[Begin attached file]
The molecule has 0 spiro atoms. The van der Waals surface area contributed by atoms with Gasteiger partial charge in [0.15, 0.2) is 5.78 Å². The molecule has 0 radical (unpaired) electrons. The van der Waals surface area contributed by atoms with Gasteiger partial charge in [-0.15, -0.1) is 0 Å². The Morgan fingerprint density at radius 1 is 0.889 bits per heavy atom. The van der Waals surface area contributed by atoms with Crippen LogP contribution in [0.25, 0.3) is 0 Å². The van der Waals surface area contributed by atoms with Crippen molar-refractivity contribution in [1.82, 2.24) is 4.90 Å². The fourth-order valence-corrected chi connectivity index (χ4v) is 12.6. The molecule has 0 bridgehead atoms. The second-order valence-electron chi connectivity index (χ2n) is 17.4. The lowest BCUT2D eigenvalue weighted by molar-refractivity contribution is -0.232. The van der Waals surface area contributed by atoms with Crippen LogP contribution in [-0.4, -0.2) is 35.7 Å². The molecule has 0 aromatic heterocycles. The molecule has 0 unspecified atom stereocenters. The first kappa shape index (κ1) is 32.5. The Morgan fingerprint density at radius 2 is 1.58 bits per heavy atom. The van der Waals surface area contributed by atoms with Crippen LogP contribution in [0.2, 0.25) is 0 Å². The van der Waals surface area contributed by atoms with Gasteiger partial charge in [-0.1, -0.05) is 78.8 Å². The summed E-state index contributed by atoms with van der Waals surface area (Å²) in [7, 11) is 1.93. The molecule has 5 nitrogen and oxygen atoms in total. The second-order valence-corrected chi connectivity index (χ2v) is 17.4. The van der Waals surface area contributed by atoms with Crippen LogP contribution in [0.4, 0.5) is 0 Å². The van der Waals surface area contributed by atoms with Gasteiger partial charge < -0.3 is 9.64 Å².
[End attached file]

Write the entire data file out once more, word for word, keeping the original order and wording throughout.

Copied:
The molecule has 0 spiro atoms. The van der Waals surface area contributed by atoms with Gasteiger partial charge in [0.15, 0.2) is 5.78 Å². The molecule has 0 radical (unpaired) electrons. The van der Waals surface area contributed by atoms with Gasteiger partial charge in [-0.15, -0.1) is 0 Å². The Morgan fingerprint density at radius 1 is 0.889 bits per heavy atom. The van der Waals surface area contributed by atoms with Crippen LogP contribution in [0.25, 0.3) is 0 Å². The van der Waals surface area contributed by atoms with Crippen molar-refractivity contribution in [1.82, 2.24) is 4.90 Å². The fourth-order valence-corrected chi connectivity index (χ4v) is 12.6. The molecule has 0 bridgehead atoms. The second-order valence-electron chi connectivity index (χ2n) is 17.4. The lowest BCUT2D eigenvalue weighted by molar-refractivity contribution is -0.232. The van der Waals surface area contributed by atoms with Crippen LogP contribution in [-0.4, -0.2) is 35.7 Å². The molecule has 0 aromatic heterocycles. The molecule has 0 unspecified atom stereocenters. The first kappa shape index (κ1) is 32.5. The Morgan fingerprint density at radius 2 is 1.58 bits per heavy atom. The van der Waals surface area contributed by atoms with Crippen LogP contribution in [0.2, 0.25) is 0 Å². The van der Waals surface area contributed by atoms with Gasteiger partial charge in [-0.1, -0.05) is 78.8 Å². The summed E-state index contributed by atoms with van der Waals surface area (Å²) in [7, 11) is 1.93. The molecule has 5 nitrogen and oxygen atoms in total. The second-order valence-corrected chi connectivity index (χ2v) is 17.4. The van der Waals surface area contributed by atoms with Crippen LogP contribution in [0.4, 0.5) is 0 Å². The van der Waals surface area contributed by atoms with Gasteiger partial charge < -0.3 is 9.64 Å².